“With Jasmine, in Season 1, she was very funny. She was very comedic. But [in Season 2] we wanted to show her layers, her depth, what’s underneath the skin, so to speak. So, we got to explore her more,” Gonzalez said. “Fully dimensionalizing people is very important to us.”
When it comes to that potential third season, Haft said that beyond the cliffhanger, “You’re going to see people really come into their own in Season 3. You saw Monse basically telling the boys, ‘You know what? I’m tired of being on your team. It’s time to be on Team Monse.’ So, you’re going to see her come into her own in Season 3. I’ll leave that to your interpretation of what that means.”
One aspect of the series that has pleasantly surprised the creators, from the beginning, was the passion of their fanbase, as well as how diverse it is. “We have adults who are 40 and 50 years old, to little kids, telling us that for the first time ever, they see themselves on TV,” Haft said. “Imagine being a 40 or 50-year-old, and this is the first time you’ve seen an authentic character represent you or your friends or your neighborhood. That means a lot.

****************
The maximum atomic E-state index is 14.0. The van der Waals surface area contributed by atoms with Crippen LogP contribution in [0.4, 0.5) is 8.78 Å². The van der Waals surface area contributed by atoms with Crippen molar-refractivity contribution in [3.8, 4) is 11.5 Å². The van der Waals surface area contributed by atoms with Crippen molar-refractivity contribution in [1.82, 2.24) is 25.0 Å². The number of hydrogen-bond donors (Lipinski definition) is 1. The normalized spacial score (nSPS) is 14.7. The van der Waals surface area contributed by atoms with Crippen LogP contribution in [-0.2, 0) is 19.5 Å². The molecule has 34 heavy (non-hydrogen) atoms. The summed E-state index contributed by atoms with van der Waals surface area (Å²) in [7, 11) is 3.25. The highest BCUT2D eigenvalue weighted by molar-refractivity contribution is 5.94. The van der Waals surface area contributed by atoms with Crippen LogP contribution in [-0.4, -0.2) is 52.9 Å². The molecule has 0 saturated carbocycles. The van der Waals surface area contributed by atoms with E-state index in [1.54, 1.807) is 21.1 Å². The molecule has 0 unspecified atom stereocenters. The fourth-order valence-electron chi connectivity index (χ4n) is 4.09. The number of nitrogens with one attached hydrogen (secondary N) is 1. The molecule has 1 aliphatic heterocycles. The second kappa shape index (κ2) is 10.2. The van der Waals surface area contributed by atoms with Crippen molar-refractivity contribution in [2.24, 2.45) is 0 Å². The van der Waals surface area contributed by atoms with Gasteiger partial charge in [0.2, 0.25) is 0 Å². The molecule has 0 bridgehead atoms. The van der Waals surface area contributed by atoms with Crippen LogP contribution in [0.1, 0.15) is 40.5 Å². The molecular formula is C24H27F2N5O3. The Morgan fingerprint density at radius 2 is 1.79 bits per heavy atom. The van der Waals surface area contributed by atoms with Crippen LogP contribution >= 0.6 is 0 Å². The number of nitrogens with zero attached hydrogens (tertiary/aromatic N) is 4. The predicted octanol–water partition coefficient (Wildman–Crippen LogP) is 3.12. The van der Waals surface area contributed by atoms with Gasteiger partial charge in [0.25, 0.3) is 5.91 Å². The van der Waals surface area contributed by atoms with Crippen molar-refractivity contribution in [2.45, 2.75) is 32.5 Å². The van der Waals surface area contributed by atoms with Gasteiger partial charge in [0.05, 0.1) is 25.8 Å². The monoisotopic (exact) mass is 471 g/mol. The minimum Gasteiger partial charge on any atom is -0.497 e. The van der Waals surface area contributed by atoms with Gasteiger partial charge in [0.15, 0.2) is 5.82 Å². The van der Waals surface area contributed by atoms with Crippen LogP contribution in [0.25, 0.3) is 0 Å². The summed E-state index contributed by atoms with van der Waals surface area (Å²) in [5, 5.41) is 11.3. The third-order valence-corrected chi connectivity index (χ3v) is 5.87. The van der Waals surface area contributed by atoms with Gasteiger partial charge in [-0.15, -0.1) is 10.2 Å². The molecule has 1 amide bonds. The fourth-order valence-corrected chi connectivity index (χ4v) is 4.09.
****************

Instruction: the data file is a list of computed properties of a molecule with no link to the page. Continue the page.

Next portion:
Gonzalez agreed. “What really surprised me is when we would have these DMs on Twitter coming from kids in India, or Brazil, or the UK, and they’re saying something about how they see themselves in Jamal or Ruby. I thought it would connect with kids in the inner city, I thought it would connect with a lot of different people — but not to that extent.”
“On My Block” is streaming now on Netflix.